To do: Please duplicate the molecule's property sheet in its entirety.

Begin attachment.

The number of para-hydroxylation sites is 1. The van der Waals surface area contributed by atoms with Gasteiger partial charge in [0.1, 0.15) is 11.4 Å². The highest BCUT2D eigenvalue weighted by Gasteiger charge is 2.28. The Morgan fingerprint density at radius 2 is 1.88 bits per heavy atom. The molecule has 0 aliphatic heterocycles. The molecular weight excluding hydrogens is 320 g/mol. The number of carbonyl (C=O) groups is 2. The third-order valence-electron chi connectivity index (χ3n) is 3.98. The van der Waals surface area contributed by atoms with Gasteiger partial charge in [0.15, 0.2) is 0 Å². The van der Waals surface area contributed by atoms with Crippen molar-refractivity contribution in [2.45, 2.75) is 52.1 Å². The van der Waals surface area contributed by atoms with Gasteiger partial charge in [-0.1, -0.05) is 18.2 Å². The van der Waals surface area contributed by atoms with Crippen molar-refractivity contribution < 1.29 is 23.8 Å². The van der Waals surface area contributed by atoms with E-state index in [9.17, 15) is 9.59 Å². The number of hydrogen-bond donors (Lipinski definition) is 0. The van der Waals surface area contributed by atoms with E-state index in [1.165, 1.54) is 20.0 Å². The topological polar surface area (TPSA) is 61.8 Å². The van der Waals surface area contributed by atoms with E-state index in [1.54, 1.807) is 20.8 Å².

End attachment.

The number of para-hydroxylation sites is 1. The van der Waals surface area contributed by atoms with Gasteiger partial charge in [0.1, 0.15) is 11.4 Å². The highest BCUT2D eigenvalue weighted by Gasteiger charge is 2.28. The Morgan fingerprint density at radius 2 is 1.88 bits per heavy atom. The molecule has 0 aliphatic heterocycles. The molecular weight excluding hydrogens is 320 g/mol. The number of carbonyl (C=O) groups is 2. The third-order valence-electron chi connectivity index (χ3n) is 3.98. The van der Waals surface area contributed by atoms with Gasteiger partial charge in [0.15, 0.2) is 0 Å². The van der Waals surface area contributed by atoms with Crippen molar-refractivity contribution in [2.45, 2.75) is 52.1 Å². The van der Waals surface area contributed by atoms with Gasteiger partial charge in [-0.1, -0.05) is 18.2 Å². The van der Waals surface area contributed by atoms with Crippen molar-refractivity contribution < 1.29 is 23.8 Å². The van der Waals surface area contributed by atoms with E-state index in [9.17, 15) is 9.59 Å². The number of hydrogen-bond donors (Lipinski definition) is 0. The van der Waals surface area contributed by atoms with E-state index in [1.165, 1.54) is 20.0 Å². The topological polar surface area (TPSA) is 61.8 Å². The van der Waals surface area contributed by atoms with E-state index in [1.54, 1.807) is 20.8 Å².